Statement Before the Glenn A. Walsh
Council of the City of Pittsburgh P.O. Box 1041
Regarding Historic City Artifacts in Pittsburgh, Pennsylvania 15230-1041
The Buhl Planetarium Telephone: 412-561-7876
2001 November 19 E-Mail: < firstname.lastname@example.org >
Web Site: < http://www.planetarium.cc >
Good morning. My name is Glenn A. Walsh; I reside at 633 Royce Avenue in Mount Lebanon.
Last week, during the Post-Agenda meeting on the proposed Pittsburgh Children's Museum and Center, two other Buhl Planetarium artifacts, owned by the City of Pittsburgh, were discussed, in addition to the Zeiss projector and Siderostat telescope.
Commissioned by the U.S. Steel Corporation in the 1960s, Nat Youngblood painted a large mural that is now displayed on the southern wall of Buhl's Great Hall. The theme of this mural is the history of the rise of technology. This mural has a special lighting system, which allows a tour guide to light a certain portion of the mural, at one time, while speaking to a group about the mural.
Along the western wall of Buhl's Great Hall is a large Map of the World. Commissioned by the U.S. Maritime Commission for the 1939 World's Fair in New York City, at the time of creation it was considered the largest Mercator's Projection Map in the world! I do not know if this claim is still valid today, but it certainly is one of the largest such maps in the world. On the map are lights designating all of the major seaports of the world.
Like the Zeiss and the Siderostat, the Children's Museum claimed that these murals are too old, and it would be too expensive to rehabilitate them. They did not mention that these murals were quite presentable to the public up until the Buhl Planetarium closed, and that all of the lights were operable--except, perhaps, for a few burned-out bulbs on the World Map.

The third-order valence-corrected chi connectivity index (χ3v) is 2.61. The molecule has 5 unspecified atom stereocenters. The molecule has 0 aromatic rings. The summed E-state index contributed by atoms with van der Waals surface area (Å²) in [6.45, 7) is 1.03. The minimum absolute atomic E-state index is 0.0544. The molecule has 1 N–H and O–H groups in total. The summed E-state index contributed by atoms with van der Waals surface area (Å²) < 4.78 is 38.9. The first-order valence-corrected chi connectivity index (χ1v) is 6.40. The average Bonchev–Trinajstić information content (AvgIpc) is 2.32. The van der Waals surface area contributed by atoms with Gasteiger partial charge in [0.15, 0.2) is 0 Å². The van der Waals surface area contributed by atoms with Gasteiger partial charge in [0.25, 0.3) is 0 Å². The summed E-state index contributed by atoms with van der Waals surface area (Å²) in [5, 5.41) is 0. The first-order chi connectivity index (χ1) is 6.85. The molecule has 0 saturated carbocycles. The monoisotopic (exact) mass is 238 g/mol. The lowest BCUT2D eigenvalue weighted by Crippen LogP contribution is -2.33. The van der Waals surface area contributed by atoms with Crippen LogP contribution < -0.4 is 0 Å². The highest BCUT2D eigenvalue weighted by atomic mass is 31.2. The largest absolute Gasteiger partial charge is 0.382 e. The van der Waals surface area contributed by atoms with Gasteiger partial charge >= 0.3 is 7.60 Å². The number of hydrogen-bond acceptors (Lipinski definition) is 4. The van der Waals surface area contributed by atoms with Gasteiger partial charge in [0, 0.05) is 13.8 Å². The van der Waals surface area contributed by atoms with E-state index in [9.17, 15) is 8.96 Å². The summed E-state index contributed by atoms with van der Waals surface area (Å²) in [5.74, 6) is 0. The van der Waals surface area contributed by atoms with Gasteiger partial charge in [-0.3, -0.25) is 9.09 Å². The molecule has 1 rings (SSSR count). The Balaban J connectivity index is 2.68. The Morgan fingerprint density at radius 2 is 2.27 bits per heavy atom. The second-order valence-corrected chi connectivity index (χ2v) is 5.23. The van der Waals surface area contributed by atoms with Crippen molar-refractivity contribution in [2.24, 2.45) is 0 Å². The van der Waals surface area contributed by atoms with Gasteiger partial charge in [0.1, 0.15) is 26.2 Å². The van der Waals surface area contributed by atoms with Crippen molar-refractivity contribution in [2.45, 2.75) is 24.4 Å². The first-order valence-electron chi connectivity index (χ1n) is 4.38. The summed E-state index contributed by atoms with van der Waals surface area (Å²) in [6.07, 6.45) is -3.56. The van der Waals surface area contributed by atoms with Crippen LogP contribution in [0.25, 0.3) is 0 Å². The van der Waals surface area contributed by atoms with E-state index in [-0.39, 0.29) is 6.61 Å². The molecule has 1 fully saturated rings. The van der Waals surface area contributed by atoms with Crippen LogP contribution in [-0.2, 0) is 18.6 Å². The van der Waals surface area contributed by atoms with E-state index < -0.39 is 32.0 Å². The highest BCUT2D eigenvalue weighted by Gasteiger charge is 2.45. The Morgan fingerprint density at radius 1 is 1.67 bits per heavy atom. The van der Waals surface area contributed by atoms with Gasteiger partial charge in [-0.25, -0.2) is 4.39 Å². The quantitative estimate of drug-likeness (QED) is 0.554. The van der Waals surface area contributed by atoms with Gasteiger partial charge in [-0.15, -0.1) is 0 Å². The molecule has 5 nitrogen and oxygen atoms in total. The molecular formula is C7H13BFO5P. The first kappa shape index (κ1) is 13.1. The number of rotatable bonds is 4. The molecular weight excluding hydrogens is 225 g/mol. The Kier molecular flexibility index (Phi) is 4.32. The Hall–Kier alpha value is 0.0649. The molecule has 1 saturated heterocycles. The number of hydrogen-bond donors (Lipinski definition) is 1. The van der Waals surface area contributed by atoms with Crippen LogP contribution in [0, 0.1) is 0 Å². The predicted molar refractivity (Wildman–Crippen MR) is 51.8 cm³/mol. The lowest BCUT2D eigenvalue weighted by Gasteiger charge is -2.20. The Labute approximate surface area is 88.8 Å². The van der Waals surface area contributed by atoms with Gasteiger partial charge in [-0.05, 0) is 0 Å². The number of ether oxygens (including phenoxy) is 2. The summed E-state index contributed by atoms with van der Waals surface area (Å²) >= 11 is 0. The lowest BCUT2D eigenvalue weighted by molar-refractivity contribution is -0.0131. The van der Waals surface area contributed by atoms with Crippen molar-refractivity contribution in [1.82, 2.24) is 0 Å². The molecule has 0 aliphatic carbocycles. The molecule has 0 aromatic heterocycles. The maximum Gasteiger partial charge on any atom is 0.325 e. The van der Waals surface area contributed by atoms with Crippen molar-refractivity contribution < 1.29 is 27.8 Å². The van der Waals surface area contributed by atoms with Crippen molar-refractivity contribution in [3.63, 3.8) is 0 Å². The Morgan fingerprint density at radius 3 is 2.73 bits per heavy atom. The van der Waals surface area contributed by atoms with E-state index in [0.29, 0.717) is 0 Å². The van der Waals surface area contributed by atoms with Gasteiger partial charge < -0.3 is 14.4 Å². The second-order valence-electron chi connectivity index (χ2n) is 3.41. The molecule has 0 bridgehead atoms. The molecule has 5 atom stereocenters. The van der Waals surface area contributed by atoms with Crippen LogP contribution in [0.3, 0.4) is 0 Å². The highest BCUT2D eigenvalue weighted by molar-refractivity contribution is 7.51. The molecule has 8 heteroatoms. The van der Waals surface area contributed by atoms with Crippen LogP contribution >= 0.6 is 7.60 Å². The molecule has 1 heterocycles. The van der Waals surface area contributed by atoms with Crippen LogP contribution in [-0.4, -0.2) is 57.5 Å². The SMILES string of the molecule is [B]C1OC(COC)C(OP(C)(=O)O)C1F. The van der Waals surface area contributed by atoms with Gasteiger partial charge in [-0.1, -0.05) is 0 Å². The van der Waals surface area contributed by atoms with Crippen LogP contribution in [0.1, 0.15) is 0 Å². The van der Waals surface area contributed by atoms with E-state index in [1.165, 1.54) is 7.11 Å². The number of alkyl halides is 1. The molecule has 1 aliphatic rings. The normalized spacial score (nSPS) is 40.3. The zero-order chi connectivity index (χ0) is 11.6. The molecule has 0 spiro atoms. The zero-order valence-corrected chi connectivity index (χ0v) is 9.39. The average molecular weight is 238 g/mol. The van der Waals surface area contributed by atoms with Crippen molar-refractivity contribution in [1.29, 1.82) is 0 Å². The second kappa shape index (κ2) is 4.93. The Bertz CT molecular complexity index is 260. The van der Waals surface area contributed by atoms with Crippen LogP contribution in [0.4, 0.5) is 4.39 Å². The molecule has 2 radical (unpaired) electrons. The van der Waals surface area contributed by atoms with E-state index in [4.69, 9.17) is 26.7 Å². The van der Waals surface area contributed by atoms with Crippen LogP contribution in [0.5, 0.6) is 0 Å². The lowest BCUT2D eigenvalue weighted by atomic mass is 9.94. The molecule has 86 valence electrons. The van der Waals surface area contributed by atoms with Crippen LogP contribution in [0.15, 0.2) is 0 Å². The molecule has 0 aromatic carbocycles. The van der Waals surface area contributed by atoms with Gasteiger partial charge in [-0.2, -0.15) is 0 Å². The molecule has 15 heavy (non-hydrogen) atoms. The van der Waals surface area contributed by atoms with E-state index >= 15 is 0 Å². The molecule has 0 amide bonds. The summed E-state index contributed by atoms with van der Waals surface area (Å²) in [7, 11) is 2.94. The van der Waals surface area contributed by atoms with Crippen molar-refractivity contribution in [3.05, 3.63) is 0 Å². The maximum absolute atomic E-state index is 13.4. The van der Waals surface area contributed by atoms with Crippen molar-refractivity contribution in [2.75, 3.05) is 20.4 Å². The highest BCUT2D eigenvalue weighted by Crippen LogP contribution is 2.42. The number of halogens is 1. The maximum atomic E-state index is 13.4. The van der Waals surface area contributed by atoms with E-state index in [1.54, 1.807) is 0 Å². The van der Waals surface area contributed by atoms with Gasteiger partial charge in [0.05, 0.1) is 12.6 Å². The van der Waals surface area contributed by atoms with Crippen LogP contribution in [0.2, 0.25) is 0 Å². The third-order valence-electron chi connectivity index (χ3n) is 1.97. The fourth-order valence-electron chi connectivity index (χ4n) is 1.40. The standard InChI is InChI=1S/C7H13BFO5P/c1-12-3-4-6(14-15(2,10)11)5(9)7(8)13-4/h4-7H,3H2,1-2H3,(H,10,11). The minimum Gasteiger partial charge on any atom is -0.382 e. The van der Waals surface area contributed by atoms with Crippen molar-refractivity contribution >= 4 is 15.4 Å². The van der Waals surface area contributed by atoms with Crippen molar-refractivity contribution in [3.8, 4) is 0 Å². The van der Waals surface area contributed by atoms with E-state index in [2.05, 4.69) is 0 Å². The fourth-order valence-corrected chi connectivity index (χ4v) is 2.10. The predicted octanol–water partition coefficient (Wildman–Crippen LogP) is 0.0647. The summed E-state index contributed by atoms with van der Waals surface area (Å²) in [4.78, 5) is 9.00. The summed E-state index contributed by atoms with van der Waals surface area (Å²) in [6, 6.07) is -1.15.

This is the Children's Museum's continual refrain that all of the Buhl Planetarium equipment and artifacts are old, unusable, or unpresentable. It just is not true that this equipment and artifacts are unusable or unpresentable for the benefit of the public. As with the Zeiss and the Siderostat, with routine maintenance the two murals can continue to educate and inspire Pittsburgh's youth.
The Children's Museum wishes to place both murals in storage by dismantling the World Map and either dismantling the Nat Youngblood mural or covering it up. If one or both murals are dismantled, you can be sure that they will never, again, see the light of day.
Both murals are educational and do not prevent the Children's Museum from using the Buhl Planetarium's Great Hall for their proposed cafe. Tomorrow, I will speak about other Buhl Planetarium artifacts not mentioned in the Post-Agenda meeting.
By the way, today is the 60th anniversary of the dedication of Buhl Planetarium's People's Observatory, with the rather unique 10-inch Siderostat-type Refractor Telescope. The keynote address at the dedication was given by Harlow Shapley, director of the Harvard College Observatory, who was one of the outstanding research Astronomers of the twentieth century!
History of The Buhl Planetarium and Institute of Popular Science, Pittsburgh
On the Internet: < http://www.planetarium.cc >